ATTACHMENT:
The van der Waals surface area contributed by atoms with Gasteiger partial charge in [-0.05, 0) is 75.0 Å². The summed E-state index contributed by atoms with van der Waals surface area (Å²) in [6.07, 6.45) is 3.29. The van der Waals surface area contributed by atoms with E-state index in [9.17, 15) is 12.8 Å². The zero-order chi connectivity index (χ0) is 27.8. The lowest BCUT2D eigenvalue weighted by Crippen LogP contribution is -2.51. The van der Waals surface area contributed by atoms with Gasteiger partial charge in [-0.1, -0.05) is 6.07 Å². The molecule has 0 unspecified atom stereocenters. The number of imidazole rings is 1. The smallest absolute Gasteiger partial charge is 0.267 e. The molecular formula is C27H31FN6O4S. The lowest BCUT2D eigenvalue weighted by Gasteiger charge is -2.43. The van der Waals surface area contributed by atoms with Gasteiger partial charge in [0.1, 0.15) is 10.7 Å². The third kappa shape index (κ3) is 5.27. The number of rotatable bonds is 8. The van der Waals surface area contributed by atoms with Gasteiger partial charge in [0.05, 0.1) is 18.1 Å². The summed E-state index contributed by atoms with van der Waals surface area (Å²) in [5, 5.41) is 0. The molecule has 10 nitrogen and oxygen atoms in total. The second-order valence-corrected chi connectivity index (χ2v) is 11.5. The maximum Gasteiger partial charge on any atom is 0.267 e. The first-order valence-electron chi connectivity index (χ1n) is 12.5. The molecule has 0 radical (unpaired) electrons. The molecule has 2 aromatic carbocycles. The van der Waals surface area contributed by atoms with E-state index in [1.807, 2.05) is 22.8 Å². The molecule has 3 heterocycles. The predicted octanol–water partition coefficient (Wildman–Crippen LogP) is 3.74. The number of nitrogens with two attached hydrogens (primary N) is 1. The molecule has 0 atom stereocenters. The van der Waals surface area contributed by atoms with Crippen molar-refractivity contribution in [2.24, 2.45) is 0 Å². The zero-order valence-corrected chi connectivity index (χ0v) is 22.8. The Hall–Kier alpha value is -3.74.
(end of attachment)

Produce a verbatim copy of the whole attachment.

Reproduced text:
The van der Waals surface area contributed by atoms with Gasteiger partial charge in [-0.05, 0) is 75.0 Å². The summed E-state index contributed by atoms with van der Waals surface area (Å²) in [6.07, 6.45) is 3.29. The van der Waals surface area contributed by atoms with E-state index in [9.17, 15) is 12.8 Å². The zero-order chi connectivity index (χ0) is 27.8. The lowest BCUT2D eigenvalue weighted by Crippen LogP contribution is -2.51. The van der Waals surface area contributed by atoms with Gasteiger partial charge in [-0.1, -0.05) is 6.07 Å². The molecule has 0 unspecified atom stereocenters. The number of imidazole rings is 1. The smallest absolute Gasteiger partial charge is 0.267 e. The molecular formula is C27H31FN6O4S. The lowest BCUT2D eigenvalue weighted by Gasteiger charge is -2.43. The van der Waals surface area contributed by atoms with Gasteiger partial charge in [0.1, 0.15) is 10.7 Å². The third kappa shape index (κ3) is 5.27. The number of rotatable bonds is 8. The van der Waals surface area contributed by atoms with Gasteiger partial charge in [0.05, 0.1) is 18.1 Å². The summed E-state index contributed by atoms with van der Waals surface area (Å²) in [5, 5.41) is 0. The molecule has 10 nitrogen and oxygen atoms in total. The second-order valence-corrected chi connectivity index (χ2v) is 11.5. The maximum Gasteiger partial charge on any atom is 0.267 e. The first-order valence-electron chi connectivity index (χ1n) is 12.5. The molecule has 0 radical (unpaired) electrons. The molecule has 2 aromatic carbocycles. The van der Waals surface area contributed by atoms with E-state index in [1.807, 2.05) is 22.8 Å². The molecule has 3 heterocycles. The predicted octanol–water partition coefficient (Wildman–Crippen LogP) is 3.74. The number of nitrogens with two attached hydrogens (primary N) is 1. The molecule has 0 atom stereocenters. The van der Waals surface area contributed by atoms with Crippen molar-refractivity contribution in [2.24, 2.45) is 0 Å². The zero-order valence-corrected chi connectivity index (χ0v) is 22.8. The Hall–Kier alpha value is -3.74.